It went further than counting lead presenters: it also looked at the gender balance when it came to contributors. It found that male voices made up 72 per cent of news and current affairs radio broadcasting time, with Newstalk’s programmes the worst offenders. It noted there were 63 per cent male voices on RTÉ Radio, 70 per cent on Today FM and 82 per cent on Newstalk.

The report made recommendations on how stations should address gender imbalance (raised consciousness, gender audits and the like) and suggested the BAI could set minimum gender quotas for guests/experts over a three-year period .

That’s the stick, but surely the audience-boosting carrot is that women are the majority gender in this country, not some minority to be catered for. The census figures alone should be enough to make the persistence of the dominance of male voices on the airwaves all the more puzzlingly regressive.

Safe choice

“The drivetime slot is highly competitive,” said Craig Farrell, managing director of Zenith Media. “You could argue that last year’s announcement of Chris Donoghue and Sarah McInerney in the slot was an experiment, [one] that didn’t work and that the move to put Yates in is an attempt to shore up listenership in that time slot. They’ve gone with safety. They know what he’s going to deliver. It’s not revolutionary in any way.”

In the statement announcing Yates’s move to the 4pm to 7pm slot, Newstalk managing editor Patricia Monahan seemed to concur with this analysis, describing Yates as “one of Ireland’s foremost commentators” and noting his long history with the station. There was no sense of a window being opened and fresh air being allowed in.

It’s a tough time for radio. Analysing the most recent set of JNLR listenership figures, John Clancy, managing director of media agency Carat Ireland, noted the stations had a “solid set of figures” but that taking the longer view and comparing 2016 to the full-year 2015 figures, Radio 1 has lost 20,000 daily listeners (down 2 per cent), Today FM has lost 45,000 (down 10 per cent) and Newstalk has lost 26,000 (down 6 per cent).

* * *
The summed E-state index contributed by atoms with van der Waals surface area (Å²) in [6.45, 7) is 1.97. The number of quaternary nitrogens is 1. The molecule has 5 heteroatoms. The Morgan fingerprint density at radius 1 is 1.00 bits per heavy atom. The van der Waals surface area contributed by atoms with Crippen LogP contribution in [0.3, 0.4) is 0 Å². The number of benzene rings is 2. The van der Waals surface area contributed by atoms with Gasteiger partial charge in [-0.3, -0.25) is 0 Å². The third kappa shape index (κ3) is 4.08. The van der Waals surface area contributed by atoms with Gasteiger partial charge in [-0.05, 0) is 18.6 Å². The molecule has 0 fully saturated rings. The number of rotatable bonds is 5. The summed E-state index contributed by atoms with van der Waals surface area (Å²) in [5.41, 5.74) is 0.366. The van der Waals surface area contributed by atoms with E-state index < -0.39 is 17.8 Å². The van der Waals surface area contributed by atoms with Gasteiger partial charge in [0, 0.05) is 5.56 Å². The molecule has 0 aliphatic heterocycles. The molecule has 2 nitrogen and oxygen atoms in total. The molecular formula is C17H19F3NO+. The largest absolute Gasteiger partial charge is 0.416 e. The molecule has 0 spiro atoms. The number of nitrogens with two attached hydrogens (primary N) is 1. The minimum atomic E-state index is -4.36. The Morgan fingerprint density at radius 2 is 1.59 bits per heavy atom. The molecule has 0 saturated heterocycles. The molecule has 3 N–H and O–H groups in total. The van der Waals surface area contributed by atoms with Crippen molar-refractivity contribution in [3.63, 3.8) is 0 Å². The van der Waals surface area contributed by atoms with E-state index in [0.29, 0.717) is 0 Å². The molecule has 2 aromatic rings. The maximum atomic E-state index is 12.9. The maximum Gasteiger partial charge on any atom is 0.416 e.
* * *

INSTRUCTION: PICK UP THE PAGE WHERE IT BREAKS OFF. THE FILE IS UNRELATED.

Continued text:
Retreating to the safe choice is one option in the face of such challenges.

Then, as if to underline the dominance of the old boys’ club came reports at the weekend that Matt Cooper and Yates are to replace Vincent Browne on TV3’s late night current affairs programme.

Reviews of that programme over the years regularly remarked how his panels were usually gender balanced and that his holiday stand-in was often a woman, usually an experienced journalist. In the media chatter about who might replace Browne several of those women were mentioned, including McInerney.

That presenters of rival drivetime national radio programmes – Yates’s programme as described by Newstalk sounds the same in terms of content as Cooper’s – should present the same TV programme just a few hours after they both go off air shows just how closed to new voices Irish broadcast media has become.